Gardening Articles: Landscaping :: Container Gardening & Ponds
Container Gardening 101
by National Gardening Association Editors
Some of the most spectacular gardens found anywhere are on the rooftops and patios of the world's largest cities.
Today's condominium owners and apartment dwellers do not have to forsake gardening. In fact, they can create their own garden hideaway in small spaces.
Gardening in small space means you plant in containers, choose plants carefully, grow up on trellises instead of out, hang plants from something overhead and, above all, be bold.
Here are some tips for small-space growing:
Containers. People grow in everything from custom-made pottery to antique bathtubs, with clay pots and wooden planters being more common. Any container that appeals to you is a possibility, but it must have drainage holes at the bottom. Cover the holes (but don't block them) with a section of window screen so the soil doesn't leak out. Set big plants on platforms with casters, so you can roll them around to redecorate or roll them indoors over the winter.
Hanging baskets. The most dramatic hanging planters are wire baskets lined with moss, filled with a growing medium and planted. These allow you to plant all over the basket surface, including the bottom, by pushing plants up through the moss into the growing medium.
Soil mix. Buy a bag of dry, soilless mix for container gardening. If you have enough storage space, buy a big bag. You need to soak the soil with water before planting. This process can be messy, so plan ahead and do it outside if possible. Moisten only as much as you'll need for the current project.
Annuals. Choose plants with long blooming periods. Look for annuals that are short instead of tall, since tall plants often need staking and that can be difficult in containers.
Bulbs. They can be "forced" to blossom in containers whenever you choose. Sometimes they are planted in large wooden or clay bowls. Set the bulbs in soilless mix almost touching each other. Sprinkle more mix between and over them until they are barely covered. Put them in a cool, dark place until growth appears, usually about 8 weeks. Set them in the sun and they will grow and blossom. Bulbs that are forced should not be planted again.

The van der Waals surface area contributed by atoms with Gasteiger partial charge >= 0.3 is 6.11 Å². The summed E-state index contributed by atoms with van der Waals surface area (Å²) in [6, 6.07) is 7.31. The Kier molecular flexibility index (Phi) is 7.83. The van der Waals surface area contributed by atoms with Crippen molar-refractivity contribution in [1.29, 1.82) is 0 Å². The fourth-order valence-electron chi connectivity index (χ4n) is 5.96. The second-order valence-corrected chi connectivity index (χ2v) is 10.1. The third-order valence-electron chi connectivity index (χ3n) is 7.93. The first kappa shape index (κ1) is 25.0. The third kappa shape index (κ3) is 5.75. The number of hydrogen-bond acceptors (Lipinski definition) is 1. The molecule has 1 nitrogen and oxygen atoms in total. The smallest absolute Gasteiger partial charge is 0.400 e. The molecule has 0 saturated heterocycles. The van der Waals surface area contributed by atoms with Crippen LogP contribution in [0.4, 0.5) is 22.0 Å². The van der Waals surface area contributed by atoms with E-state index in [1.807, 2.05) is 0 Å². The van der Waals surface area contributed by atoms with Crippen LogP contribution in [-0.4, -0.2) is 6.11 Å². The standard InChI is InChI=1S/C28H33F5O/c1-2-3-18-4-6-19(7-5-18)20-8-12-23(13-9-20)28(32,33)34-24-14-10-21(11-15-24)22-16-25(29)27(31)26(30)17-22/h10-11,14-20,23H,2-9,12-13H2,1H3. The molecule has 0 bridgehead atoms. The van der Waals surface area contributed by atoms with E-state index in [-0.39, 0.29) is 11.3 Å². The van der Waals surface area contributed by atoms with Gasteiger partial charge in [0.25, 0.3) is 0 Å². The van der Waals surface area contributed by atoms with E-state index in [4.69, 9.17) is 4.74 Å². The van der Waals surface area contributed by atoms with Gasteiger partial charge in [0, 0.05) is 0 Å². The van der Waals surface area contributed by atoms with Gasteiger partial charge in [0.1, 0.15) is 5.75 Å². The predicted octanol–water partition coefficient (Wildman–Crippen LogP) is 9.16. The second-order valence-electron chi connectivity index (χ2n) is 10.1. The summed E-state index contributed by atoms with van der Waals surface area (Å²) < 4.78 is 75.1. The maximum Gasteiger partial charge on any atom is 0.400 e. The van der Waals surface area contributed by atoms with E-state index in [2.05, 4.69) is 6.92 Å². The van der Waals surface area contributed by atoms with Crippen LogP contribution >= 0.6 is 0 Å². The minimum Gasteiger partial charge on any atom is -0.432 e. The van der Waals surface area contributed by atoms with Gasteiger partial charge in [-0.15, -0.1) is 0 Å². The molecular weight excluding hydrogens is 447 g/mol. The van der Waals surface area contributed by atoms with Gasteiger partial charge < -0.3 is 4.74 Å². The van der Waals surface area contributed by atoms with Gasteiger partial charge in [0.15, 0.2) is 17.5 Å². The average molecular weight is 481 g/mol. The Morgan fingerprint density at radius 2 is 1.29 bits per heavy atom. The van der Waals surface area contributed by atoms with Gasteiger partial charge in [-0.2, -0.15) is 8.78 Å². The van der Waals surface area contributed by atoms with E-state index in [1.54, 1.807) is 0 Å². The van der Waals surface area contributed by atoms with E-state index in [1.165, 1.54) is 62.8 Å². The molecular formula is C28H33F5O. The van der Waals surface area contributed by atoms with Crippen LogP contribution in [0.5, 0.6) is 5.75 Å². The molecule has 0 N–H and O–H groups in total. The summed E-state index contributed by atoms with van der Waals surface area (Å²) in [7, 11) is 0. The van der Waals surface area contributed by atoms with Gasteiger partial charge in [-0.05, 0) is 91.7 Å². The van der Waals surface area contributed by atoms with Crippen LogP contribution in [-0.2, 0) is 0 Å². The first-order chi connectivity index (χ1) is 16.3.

Perennials. Can be grown in containers and moved in and out of the house. Experienced container gardeners will mix bulbs, annuals and perennials for a long-blooming display. In this use, bulbs are not forced and come back year after year because they are able to store food.
Herbs, vegetables, shrubs, and citrus fruits can all be grown in containers. More and more vegetable varieties are available specifically for container growing. Check plant descriptions.
Watering. Keep an eye on your container garden. It can dry out quickly in hot weather. If you really get into it, you might want to consider a drip irrigation system. This is a network of plastic tubing that can be regulated to provide a constant moisture supply to your plants.
Fertilizing. Fertilizers wash out of container soils faster than out of garden soil. A liquid fertilizer, applied at half strength every two weeks, is one common technique. You can also try plant spikes (a solid fertilizer that slowly dissolves with watering) or mixing organics into the soil.
As perennial plants grow, they can fill the entire pot with their roots. They will become stunted if they are allowed to remain rootbound, so from time to time you can move them up to larger pots with a fresh batch of soilless mix.
For the investment, a container garden patio or deck will provide an enormous amount of pleasure.